2012 is proving to be something of a landmark year for Britain, what with the London Olympics now just weeks away and the Queen’s Diamond Jubilee celebrations still relatively fresh in the nation’s collective memory. So, how fitting it is then that today marks the 50th anniversary of another major British institution…
It is 50 years today (July 12th) since The Rolling Stones made their inaugural live appearance under their now immortal moniker at London’s Marquee Club in 1962. Since then, the band has gone on to become arguably the greatest rock ‘n’ roll band of all time, boasting a litany of classic hits and a popularity that shows no signs of waning.
With Mick and ‘Keef’ now approaching their 70s, The Rolling Stones’ appetite for playing live also shows no sign of abating, with the band rehearsing together for the first time in five years, leading to increasing speculation that the band may return to the live stage at some point this year to celebrate their 50th birthday.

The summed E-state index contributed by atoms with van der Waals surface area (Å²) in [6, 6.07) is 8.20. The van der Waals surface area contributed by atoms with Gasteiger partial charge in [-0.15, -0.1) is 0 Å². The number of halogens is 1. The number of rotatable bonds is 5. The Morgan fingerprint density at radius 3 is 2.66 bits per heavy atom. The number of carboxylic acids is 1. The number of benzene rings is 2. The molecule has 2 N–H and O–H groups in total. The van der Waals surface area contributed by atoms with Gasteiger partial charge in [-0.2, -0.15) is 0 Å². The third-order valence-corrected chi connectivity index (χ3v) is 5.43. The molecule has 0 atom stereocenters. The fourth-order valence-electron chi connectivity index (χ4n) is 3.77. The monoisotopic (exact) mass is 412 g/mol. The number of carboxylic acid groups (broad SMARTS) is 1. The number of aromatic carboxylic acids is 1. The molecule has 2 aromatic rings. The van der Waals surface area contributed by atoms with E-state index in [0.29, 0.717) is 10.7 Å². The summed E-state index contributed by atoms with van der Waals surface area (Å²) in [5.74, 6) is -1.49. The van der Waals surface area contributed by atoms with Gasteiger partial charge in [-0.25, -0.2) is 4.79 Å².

However, despite hinting at a potential gig this year to commemorate the occasion, Richards has played down talk of a tour this year, citing 2013 as a “more realist” date for the band to hit the road again, telling Rolling Stone earlier this year, “basically, we’re just not ready.”
Meanwhile, Jagger has also confirmed that the group will have no involvement in the upcoming 2012 Olympics, taking to Twitter to state: “We are not playing the Olympics, but I’m looking forward to watching the games like everyone else.”
The band have also denied reports that they will be performing at next year’s Glastonbury festival.
With no live gigs set in stone, fans can look forward to a new documentary film due for a September release, which details the band’s histroy from their first gig 50 years ago, through to the present day, as well as a photography exhibition that opens today to celebrate their 50th anniversary at London’s Somerset House.
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